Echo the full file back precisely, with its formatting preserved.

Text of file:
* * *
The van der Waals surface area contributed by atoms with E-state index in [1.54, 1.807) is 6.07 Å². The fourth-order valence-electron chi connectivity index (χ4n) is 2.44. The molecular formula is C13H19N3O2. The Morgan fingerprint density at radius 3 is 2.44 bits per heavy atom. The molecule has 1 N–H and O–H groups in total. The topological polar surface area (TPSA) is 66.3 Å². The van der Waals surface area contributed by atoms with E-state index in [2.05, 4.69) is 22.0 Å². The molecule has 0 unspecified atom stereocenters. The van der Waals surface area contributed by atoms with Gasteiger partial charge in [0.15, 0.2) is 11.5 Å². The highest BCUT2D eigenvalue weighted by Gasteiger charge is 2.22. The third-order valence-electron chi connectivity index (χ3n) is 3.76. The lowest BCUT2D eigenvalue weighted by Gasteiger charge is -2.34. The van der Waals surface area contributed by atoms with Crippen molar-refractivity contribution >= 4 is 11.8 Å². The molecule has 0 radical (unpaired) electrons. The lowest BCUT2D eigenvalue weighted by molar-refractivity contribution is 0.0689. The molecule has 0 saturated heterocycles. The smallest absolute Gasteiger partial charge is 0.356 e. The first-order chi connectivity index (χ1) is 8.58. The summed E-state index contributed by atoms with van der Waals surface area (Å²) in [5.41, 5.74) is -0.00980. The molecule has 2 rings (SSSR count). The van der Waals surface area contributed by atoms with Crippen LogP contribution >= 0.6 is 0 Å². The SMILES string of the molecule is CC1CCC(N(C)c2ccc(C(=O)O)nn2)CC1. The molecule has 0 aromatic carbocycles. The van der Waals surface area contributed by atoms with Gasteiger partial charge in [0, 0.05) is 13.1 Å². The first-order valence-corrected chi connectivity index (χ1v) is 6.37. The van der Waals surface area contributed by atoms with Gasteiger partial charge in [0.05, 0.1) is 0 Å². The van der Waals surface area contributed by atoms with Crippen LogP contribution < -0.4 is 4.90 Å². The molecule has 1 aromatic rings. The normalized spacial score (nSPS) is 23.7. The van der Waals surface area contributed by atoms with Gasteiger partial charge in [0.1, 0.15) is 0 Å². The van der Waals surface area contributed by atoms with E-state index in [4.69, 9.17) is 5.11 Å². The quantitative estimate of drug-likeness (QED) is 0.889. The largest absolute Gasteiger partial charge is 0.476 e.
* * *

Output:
The van der Waals surface area contributed by atoms with E-state index in [1.54, 1.807) is 6.07 Å². The fourth-order valence-electron chi connectivity index (χ4n) is 2.44. The molecular formula is C13H19N3O2. The Morgan fingerprint density at radius 3 is 2.44 bits per heavy atom. The molecule has 1 N–H and O–H groups in total. The topological polar surface area (TPSA) is 66.3 Å². The van der Waals surface area contributed by atoms with E-state index in [2.05, 4.69) is 22.0 Å². The molecule has 0 unspecified atom stereocenters. The van der Waals surface area contributed by atoms with Gasteiger partial charge in [0.15, 0.2) is 11.5 Å². The highest BCUT2D eigenvalue weighted by Gasteiger charge is 2.22. The third-order valence-electron chi connectivity index (χ3n) is 3.76. The lowest BCUT2D eigenvalue weighted by Gasteiger charge is -2.34. The van der Waals surface area contributed by atoms with Crippen molar-refractivity contribution >= 4 is 11.8 Å². The molecule has 0 radical (unpaired) electrons. The lowest BCUT2D eigenvalue weighted by molar-refractivity contribution is 0.0689. The molecule has 0 saturated heterocycles. The smallest absolute Gasteiger partial charge is 0.356 e. The first-order chi connectivity index (χ1) is 8.58. The summed E-state index contributed by atoms with van der Waals surface area (Å²) in [5.41, 5.74) is -0.00980. The molecule has 2 rings (SSSR count). The van der Waals surface area contributed by atoms with Crippen LogP contribution >= 0.6 is 0 Å². The SMILES string of the molecule is CC1CCC(N(C)c2ccc(C(=O)O)nn2)CC1. The molecule has 0 aromatic carbocycles. The van der Waals surface area contributed by atoms with Gasteiger partial charge in [0, 0.05) is 13.1 Å². The first-order valence-corrected chi connectivity index (χ1v) is 6.37. The van der Waals surface area contributed by atoms with Gasteiger partial charge in [0.05, 0.1) is 0 Å². The van der Waals surface area contributed by atoms with Crippen LogP contribution < -0.4 is 4.90 Å². The molecule has 1 aromatic rings. The normalized spacial score (nSPS) is 23.7. The van der Waals surface area contributed by atoms with Gasteiger partial charge in [0.1, 0.15) is 0 Å². The van der Waals surface area contributed by atoms with E-state index in [4.69, 9.17) is 5.11 Å². The quantitative estimate of drug-likeness (QED) is 0.889. The largest absolute Gasteiger partial charge is 0.476 e.